I didn't have to use a wide-angle lens, but if I'd used a normal lens I would have had to take more pictures to capture the whole room. Note that the pictures overlap significantly at the edges. This allowed me to relate the pictures to each other by identifying the pixel locations of a number of key points in each image--corners of picture frames, bookshelves, etc--that neighboring pictures have in common. I fed this list of pixel locations, along with the focal length of the lens I used to take the pictures, to a program I wrote that inferred from this which direction the camera was facing for each picture.
With this information, it is not difficult to combine the images together and warp them to simulate the effect of taking a picture of the room with some crazy lens like a fisheye or cylindrical lens. The process is more or less a matter of positioning all of the input images in a sphere around a virtual camera and then "taking" a picture of the pictures with the virtual camera. Again, a program I wrote did this for me.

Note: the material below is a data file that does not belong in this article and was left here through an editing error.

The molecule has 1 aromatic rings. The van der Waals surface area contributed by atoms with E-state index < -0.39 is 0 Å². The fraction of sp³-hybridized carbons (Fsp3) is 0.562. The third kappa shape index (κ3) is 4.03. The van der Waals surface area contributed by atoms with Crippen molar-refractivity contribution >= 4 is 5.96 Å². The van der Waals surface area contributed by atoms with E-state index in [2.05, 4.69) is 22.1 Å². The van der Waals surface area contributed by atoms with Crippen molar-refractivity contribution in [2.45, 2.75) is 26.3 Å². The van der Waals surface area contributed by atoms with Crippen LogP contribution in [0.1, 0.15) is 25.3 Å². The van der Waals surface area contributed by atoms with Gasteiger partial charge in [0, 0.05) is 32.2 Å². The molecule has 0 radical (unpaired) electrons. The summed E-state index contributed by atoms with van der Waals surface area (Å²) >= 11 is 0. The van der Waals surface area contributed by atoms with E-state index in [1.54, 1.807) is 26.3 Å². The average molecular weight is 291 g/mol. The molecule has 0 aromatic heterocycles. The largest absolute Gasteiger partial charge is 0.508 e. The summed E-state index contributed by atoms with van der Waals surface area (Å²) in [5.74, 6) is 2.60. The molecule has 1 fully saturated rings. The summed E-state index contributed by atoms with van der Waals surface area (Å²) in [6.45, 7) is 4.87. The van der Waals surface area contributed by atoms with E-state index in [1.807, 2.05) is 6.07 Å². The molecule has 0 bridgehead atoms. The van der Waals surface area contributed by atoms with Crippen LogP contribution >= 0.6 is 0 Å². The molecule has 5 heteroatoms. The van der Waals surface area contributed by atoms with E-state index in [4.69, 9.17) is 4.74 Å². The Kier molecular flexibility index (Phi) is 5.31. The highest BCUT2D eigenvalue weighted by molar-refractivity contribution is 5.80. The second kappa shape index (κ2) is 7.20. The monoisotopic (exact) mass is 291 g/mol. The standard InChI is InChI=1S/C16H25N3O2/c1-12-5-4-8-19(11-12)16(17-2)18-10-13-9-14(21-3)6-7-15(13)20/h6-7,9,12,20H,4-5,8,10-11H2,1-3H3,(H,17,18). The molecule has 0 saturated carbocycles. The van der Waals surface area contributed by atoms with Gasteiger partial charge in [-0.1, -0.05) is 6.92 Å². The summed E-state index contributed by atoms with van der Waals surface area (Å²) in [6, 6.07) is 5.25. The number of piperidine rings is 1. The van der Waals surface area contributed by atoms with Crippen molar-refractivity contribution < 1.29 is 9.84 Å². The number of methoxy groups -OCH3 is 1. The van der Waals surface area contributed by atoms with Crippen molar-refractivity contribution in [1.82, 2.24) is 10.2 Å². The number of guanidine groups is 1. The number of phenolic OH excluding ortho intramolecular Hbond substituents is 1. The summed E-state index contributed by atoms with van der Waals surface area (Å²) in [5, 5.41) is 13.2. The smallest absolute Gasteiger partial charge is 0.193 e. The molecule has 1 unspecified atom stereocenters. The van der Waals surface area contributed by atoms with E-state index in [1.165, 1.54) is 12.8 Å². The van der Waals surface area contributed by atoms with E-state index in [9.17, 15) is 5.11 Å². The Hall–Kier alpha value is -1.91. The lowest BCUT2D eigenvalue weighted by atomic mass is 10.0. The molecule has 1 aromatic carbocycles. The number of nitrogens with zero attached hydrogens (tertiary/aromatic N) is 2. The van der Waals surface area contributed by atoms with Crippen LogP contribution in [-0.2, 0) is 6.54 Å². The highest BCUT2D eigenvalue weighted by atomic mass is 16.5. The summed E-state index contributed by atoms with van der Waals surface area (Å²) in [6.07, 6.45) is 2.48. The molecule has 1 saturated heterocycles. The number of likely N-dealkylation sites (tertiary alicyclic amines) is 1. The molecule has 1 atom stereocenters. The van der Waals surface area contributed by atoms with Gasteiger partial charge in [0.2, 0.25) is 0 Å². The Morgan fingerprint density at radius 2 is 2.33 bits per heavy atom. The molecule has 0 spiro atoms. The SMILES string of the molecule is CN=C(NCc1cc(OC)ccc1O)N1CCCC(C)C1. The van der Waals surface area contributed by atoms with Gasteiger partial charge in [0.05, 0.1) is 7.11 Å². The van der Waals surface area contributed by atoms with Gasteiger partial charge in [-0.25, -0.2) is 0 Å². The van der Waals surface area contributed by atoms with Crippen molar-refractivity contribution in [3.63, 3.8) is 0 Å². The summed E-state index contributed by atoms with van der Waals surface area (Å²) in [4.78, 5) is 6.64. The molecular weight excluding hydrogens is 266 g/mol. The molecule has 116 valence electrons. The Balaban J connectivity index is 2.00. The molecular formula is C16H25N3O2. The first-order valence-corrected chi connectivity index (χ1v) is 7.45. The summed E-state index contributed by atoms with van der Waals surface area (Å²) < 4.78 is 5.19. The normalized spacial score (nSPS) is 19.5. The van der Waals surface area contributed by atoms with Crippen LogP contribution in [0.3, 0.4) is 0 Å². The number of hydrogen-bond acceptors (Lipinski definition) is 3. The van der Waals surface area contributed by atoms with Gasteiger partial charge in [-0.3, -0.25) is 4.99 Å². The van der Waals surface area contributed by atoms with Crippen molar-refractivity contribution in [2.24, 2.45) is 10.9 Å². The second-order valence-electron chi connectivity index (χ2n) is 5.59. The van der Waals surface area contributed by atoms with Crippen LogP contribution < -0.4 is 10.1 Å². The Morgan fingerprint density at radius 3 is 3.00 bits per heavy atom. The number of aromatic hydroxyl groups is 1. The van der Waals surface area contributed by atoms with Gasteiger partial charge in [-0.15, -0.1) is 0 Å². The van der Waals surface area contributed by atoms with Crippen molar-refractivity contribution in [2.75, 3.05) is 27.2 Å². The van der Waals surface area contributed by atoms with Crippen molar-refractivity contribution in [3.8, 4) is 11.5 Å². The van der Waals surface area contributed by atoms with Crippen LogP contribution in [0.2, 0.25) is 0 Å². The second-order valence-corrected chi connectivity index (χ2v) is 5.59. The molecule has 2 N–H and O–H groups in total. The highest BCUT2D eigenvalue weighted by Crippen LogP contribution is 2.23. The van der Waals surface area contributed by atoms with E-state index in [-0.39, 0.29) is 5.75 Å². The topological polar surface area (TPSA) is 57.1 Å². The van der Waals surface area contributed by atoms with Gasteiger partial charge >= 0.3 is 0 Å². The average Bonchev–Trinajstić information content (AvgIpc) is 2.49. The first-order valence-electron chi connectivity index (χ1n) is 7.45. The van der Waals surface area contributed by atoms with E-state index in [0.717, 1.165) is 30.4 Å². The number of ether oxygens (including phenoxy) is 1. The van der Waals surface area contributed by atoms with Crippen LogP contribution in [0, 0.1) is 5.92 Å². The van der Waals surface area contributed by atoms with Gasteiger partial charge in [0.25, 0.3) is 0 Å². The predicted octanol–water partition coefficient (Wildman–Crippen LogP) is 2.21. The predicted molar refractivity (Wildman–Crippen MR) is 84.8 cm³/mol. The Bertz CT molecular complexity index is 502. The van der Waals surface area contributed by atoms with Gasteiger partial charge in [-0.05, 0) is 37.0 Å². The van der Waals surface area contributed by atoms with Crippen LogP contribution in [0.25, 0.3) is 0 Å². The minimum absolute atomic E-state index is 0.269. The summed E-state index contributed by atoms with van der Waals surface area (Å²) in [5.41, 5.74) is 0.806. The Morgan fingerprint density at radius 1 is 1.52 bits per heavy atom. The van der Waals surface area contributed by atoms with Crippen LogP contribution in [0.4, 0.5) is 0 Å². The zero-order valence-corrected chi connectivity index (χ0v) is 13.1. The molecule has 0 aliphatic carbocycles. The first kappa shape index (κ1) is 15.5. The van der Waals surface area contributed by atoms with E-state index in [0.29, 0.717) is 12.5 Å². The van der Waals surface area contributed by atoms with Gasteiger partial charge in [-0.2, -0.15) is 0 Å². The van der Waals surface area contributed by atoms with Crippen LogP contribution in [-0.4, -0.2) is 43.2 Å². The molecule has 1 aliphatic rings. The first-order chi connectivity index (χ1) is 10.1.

That gave me 95% of the results I wanted. Although the stitching was fairly accurate, it was not exactly perfect and some things inevitably didn't quite match up along the seams between two neighboring images. It took me a couple of hours of fussing with Gimp to straighten these out to my satisfaction. (The results still aren't perfect; you can see some of the artifacts if you look closely enough.) Some of these problems are due to imperfections in the wide-angle lens I used to take the pictures (this particular lens seems to distort things a bit too much on the edges of the frame, and things on the edges are significantly too dark), and some due to the fact that even on the tripod, the camera didn't exactly rotate around the nodal point of the lens, so there's a bit of unwanted parallax between different images--especially on things near to the camera like the couch in the foreground and the bookshelf behind the camera.